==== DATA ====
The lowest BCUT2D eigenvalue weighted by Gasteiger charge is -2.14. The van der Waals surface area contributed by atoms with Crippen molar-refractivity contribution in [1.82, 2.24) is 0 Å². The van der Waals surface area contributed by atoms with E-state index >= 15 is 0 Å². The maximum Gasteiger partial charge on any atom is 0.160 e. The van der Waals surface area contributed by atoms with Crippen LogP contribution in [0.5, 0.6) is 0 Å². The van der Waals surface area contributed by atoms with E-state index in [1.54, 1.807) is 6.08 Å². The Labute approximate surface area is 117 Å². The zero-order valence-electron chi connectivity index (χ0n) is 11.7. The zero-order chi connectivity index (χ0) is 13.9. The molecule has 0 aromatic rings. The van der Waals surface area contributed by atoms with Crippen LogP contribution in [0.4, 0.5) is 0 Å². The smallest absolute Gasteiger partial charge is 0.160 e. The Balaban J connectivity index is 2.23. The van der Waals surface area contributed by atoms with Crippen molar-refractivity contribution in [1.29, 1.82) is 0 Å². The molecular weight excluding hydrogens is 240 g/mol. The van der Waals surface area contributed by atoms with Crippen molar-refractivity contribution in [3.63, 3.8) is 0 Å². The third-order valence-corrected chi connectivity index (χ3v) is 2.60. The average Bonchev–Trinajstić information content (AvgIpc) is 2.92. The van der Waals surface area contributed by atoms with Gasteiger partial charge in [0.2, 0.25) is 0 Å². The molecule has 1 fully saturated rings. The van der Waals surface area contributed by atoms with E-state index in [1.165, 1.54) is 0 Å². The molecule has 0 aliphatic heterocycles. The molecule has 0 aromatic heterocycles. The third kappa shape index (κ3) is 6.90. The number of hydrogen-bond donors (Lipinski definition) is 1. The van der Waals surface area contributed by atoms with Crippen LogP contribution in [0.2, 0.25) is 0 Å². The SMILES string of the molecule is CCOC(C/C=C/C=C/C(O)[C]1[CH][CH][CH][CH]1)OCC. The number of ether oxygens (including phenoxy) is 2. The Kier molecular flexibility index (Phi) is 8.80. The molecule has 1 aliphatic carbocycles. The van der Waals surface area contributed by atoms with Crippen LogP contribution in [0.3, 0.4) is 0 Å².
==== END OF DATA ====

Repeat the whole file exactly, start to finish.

The lowest BCUT2D eigenvalue weighted by Gasteiger charge is -2.14. The van der Waals surface area contributed by atoms with Crippen molar-refractivity contribution in [1.82, 2.24) is 0 Å². The van der Waals surface area contributed by atoms with E-state index >= 15 is 0 Å². The maximum Gasteiger partial charge on any atom is 0.160 e. The van der Waals surface area contributed by atoms with Crippen LogP contribution in [0.5, 0.6) is 0 Å². The van der Waals surface area contributed by atoms with E-state index in [1.54, 1.807) is 6.08 Å². The Labute approximate surface area is 117 Å². The zero-order valence-electron chi connectivity index (χ0n) is 11.7. The zero-order chi connectivity index (χ0) is 13.9. The molecule has 0 aromatic rings. The van der Waals surface area contributed by atoms with Crippen LogP contribution in [0.4, 0.5) is 0 Å². The smallest absolute Gasteiger partial charge is 0.160 e. The Balaban J connectivity index is 2.23. The van der Waals surface area contributed by atoms with Crippen molar-refractivity contribution in [1.29, 1.82) is 0 Å². The molecular weight excluding hydrogens is 240 g/mol. The van der Waals surface area contributed by atoms with Crippen molar-refractivity contribution in [3.63, 3.8) is 0 Å². The third-order valence-corrected chi connectivity index (χ3v) is 2.60. The average Bonchev–Trinajstić information content (AvgIpc) is 2.92. The van der Waals surface area contributed by atoms with Gasteiger partial charge in [0.2, 0.25) is 0 Å². The molecule has 1 fully saturated rings. The van der Waals surface area contributed by atoms with E-state index in [1.165, 1.54) is 0 Å². The molecule has 0 aliphatic heterocycles. The molecule has 0 aromatic heterocycles. The third kappa shape index (κ3) is 6.90. The number of hydrogen-bond donors (Lipinski definition) is 1. The van der Waals surface area contributed by atoms with Crippen LogP contribution in [0.2, 0.25) is 0 Å². The SMILES string of the molecule is CCOC(C/C=C/C=C/C(O)[C]1[CH][CH][CH][CH]1)OCC. The number of ether oxygens (including phenoxy) is 2. The Kier molecular flexibility index (Phi) is 8.80. The molecule has 1 aliphatic carbocycles. The van der Waals surface area contributed by atoms with Crippen LogP contribution in [0.3, 0.4) is 0 Å².